Correct. For some reason I think of that hole as the bee escape!
    Don't provoke a hive full of angry bees.

  7. #7
    Join Date
    Jul 2012
    Location
    Kaysville, Utah, USA
    Posts
    392

    Default Re: Finally found the cluster!

    Quote Originally Posted by Michael Bush View Post
    Lift the back of the hive and see how heavy it is.
    Could hardly lift it.
    Don't provoke a hive full of angry bees.

  8. #8
    Join Date
    Feb 2009
    Location
    Colorado Springs, CO
    Posts
    386

    Default Re: Finally found the cluster!

    Splatt,

    The term "bee escape" is generally defined as a device which permits the bees to proceed in one direction but not return. It is commonly used to remove (most of) the bees from a full super of honey that the beekeeper is intending to take off for harvest. They are commonly about 98% efficient. The process may take anywhere from a few hours to a couple of days so they are commonly put into place on the hives the day before one intends to harvest.

    There are several types in common use. One is called a Porter bee escape and consists if a pair of thin springy metal "reeds" which allow the bee to pass in one direction but not return. It is placed in the oval hole in the inner cover with a full super of honey above, and an OC on top. This can be on the parent hive or elsewhere in the bee yard with provisions for egress from the bottom of the hole in the IC. The downside of the Porter bee escape is the delegate adjustment of the reeds resulting in bees getting stuck in the exit and thus blocking it up. Sometimes multiple Porter escapes are installed in additional holes made in the IC.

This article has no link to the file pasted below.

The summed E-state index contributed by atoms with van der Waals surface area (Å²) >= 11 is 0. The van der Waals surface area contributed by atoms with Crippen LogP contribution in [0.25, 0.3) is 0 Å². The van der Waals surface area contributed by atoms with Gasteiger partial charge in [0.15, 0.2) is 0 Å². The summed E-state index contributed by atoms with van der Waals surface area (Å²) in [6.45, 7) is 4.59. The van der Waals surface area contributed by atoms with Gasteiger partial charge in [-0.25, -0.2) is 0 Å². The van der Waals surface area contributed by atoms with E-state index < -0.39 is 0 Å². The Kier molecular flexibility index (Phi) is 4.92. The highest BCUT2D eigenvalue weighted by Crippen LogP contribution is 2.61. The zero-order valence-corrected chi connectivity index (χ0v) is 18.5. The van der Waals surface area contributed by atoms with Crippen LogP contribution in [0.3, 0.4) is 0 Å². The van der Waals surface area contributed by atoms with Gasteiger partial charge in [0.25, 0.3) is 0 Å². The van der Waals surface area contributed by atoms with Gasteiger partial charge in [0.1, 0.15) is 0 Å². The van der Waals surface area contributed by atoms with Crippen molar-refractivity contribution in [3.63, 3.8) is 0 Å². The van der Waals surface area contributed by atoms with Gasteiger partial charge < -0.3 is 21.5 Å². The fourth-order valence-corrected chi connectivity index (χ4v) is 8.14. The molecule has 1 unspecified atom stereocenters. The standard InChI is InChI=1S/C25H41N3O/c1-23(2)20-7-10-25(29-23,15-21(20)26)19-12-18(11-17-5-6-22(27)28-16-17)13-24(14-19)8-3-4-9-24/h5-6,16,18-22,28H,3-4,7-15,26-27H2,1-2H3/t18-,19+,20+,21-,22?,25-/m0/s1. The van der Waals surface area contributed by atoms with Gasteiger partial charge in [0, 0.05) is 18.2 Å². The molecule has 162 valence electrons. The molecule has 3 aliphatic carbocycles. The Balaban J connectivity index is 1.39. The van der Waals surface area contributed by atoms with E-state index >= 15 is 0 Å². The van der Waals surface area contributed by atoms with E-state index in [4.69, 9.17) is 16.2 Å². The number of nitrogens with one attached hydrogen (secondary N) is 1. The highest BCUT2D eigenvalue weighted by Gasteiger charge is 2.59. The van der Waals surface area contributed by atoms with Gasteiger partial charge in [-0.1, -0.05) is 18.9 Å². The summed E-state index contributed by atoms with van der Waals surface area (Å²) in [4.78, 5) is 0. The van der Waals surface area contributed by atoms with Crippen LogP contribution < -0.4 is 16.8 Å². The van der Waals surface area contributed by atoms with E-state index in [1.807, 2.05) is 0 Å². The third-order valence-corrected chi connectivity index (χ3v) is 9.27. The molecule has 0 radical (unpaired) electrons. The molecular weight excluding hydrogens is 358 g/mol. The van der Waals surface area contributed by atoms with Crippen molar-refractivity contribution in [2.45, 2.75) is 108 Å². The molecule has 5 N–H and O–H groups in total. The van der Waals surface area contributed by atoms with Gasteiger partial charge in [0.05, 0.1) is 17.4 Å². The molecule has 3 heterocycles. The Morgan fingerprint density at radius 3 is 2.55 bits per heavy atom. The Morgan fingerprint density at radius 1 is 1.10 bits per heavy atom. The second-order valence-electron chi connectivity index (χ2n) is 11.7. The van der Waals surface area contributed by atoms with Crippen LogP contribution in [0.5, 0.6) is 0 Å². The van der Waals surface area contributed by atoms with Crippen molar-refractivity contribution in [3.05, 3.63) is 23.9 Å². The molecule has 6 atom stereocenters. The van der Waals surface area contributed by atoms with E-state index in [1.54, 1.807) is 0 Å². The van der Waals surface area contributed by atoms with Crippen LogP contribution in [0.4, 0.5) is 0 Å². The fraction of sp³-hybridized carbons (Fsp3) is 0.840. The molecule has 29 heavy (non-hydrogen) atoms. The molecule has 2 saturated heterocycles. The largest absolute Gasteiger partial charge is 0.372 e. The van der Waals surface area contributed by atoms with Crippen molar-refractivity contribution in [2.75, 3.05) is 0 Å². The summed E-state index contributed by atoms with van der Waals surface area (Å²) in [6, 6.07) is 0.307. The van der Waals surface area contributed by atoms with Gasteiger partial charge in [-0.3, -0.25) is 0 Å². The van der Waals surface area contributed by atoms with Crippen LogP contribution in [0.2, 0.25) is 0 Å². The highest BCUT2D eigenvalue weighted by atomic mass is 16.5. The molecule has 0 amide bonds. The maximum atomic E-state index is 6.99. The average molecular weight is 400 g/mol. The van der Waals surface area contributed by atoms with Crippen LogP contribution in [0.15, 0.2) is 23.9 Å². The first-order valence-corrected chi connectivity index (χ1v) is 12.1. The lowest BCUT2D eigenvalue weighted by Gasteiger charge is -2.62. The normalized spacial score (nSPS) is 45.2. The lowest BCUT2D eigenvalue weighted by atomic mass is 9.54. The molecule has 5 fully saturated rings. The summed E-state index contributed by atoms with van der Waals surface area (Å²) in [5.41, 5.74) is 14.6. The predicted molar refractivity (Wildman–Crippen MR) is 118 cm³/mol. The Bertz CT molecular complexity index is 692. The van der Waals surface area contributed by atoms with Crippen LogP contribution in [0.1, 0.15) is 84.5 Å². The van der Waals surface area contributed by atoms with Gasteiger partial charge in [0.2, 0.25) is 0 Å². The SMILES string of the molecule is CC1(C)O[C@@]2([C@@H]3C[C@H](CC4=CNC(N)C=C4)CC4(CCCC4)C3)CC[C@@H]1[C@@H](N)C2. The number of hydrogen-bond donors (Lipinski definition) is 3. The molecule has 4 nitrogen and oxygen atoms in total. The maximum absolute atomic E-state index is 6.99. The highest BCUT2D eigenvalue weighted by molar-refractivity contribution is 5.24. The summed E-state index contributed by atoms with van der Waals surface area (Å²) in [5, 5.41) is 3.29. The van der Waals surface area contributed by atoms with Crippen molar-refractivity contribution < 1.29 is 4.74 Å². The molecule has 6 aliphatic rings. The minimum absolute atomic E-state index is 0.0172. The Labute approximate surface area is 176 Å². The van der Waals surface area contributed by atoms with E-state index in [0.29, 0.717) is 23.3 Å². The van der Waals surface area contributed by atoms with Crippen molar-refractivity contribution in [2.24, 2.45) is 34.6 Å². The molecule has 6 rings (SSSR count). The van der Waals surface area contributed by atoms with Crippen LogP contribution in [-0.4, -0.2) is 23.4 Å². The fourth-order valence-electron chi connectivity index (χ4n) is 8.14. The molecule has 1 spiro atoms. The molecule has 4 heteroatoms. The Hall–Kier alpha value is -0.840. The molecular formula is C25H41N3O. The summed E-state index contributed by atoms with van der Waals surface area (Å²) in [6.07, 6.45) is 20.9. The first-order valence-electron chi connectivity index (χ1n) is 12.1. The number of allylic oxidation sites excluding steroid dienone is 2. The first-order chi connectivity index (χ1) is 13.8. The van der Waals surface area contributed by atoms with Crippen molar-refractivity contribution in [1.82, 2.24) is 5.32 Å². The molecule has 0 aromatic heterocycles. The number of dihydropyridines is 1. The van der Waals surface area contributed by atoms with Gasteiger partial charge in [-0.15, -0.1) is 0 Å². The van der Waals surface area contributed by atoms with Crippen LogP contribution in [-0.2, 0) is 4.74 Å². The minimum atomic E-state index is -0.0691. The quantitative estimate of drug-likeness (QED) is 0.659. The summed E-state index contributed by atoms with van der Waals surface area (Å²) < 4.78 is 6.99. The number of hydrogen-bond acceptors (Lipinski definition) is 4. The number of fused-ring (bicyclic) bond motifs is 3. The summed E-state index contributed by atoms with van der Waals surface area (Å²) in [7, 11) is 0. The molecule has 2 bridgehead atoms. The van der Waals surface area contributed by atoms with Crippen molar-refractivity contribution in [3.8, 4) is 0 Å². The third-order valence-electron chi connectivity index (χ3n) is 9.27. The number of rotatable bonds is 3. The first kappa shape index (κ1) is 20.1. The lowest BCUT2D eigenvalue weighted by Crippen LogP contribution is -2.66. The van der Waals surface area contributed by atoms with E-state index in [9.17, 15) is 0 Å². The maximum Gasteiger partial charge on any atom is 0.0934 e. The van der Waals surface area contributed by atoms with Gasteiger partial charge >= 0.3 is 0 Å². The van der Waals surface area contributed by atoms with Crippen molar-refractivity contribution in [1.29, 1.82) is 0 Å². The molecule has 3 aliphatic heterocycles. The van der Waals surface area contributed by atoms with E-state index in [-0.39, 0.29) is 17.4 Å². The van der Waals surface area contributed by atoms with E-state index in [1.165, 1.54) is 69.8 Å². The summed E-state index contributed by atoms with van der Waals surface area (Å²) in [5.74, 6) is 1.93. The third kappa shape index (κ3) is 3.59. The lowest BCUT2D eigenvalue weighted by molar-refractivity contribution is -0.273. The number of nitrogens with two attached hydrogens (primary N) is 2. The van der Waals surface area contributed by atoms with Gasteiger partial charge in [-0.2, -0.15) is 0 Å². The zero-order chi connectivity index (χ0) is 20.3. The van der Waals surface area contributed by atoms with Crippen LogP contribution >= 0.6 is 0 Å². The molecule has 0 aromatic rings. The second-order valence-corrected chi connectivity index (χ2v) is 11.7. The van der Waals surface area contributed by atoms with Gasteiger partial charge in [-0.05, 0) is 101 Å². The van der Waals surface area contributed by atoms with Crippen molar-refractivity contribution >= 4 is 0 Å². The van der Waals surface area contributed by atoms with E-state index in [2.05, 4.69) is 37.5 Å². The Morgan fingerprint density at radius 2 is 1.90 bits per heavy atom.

A second and far more efficient form of bee escape is called a triangular or vortex escape. This is similar in size and appearance to an IC except there is a maze of triangular paths on the bottom side which the bees must negotiate to escape. Do some homework on your own to understand the theory on how it works. It's interesting. I commonly use the triangular bee escape when I harvest and within an hour or so all but a couple of the bees are gone from the super. Sure beats removing frame by frame and brushing each frame.

    Hope this information is helpful to you. I build all of my triangular bee escapes and they are easy to make.

    Steve

  9. #9
    Join Date
    Aug 2002
    Location
    Nehawka, Nebraska USA
    Posts
    46,742

    Default Re: Finally found the cluster!

    >Could hardly lift it.

    Then I see no reason to feed them.
    Michael Bush bushfarms.com/bees.htm "Everything works if you let it." ThePracticalBeekeeper.com 40y 200h 37yTF